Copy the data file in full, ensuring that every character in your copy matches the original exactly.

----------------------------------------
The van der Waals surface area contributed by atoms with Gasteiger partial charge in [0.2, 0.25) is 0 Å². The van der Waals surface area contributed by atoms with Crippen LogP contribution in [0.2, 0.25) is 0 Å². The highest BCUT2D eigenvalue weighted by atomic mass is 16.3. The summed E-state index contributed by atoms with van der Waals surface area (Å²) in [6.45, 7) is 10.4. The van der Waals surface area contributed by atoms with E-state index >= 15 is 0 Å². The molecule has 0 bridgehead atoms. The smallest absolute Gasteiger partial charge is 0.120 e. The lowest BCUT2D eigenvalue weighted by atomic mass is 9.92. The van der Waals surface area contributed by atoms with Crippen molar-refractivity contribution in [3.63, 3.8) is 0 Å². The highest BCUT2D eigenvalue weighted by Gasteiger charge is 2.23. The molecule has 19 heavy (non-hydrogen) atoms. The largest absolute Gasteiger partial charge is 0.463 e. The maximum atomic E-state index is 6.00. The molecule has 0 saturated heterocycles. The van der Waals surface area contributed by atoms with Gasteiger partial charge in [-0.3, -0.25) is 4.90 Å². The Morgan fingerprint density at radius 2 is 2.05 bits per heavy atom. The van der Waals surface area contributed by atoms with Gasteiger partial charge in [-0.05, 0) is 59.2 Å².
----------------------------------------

The van der Waals surface area contributed by atoms with Gasteiger partial charge in [0.2, 0.25) is 0 Å². The van der Waals surface area contributed by atoms with Crippen LogP contribution in [0.2, 0.25) is 0 Å². The highest BCUT2D eigenvalue weighted by atomic mass is 16.3. The summed E-state index contributed by atoms with van der Waals surface area (Å²) in [6.45, 7) is 10.4. The van der Waals surface area contributed by atoms with E-state index >= 15 is 0 Å². The molecule has 0 bridgehead atoms. The smallest absolute Gasteiger partial charge is 0.120 e. The lowest BCUT2D eigenvalue weighted by atomic mass is 9.92. The van der Waals surface area contributed by atoms with Crippen molar-refractivity contribution in [3.63, 3.8) is 0 Å². The highest BCUT2D eigenvalue weighted by Gasteiger charge is 2.23. The molecule has 19 heavy (non-hydrogen) atoms. The largest absolute Gasteiger partial charge is 0.463 e. The maximum atomic E-state index is 6.00. The molecule has 0 saturated heterocycles. The van der Waals surface area contributed by atoms with Gasteiger partial charge in [-0.3, -0.25) is 4.90 Å². The Morgan fingerprint density at radius 2 is 2.05 bits per heavy atom. The van der Waals surface area contributed by atoms with Gasteiger partial charge in [-0.05, 0) is 59.2 Å².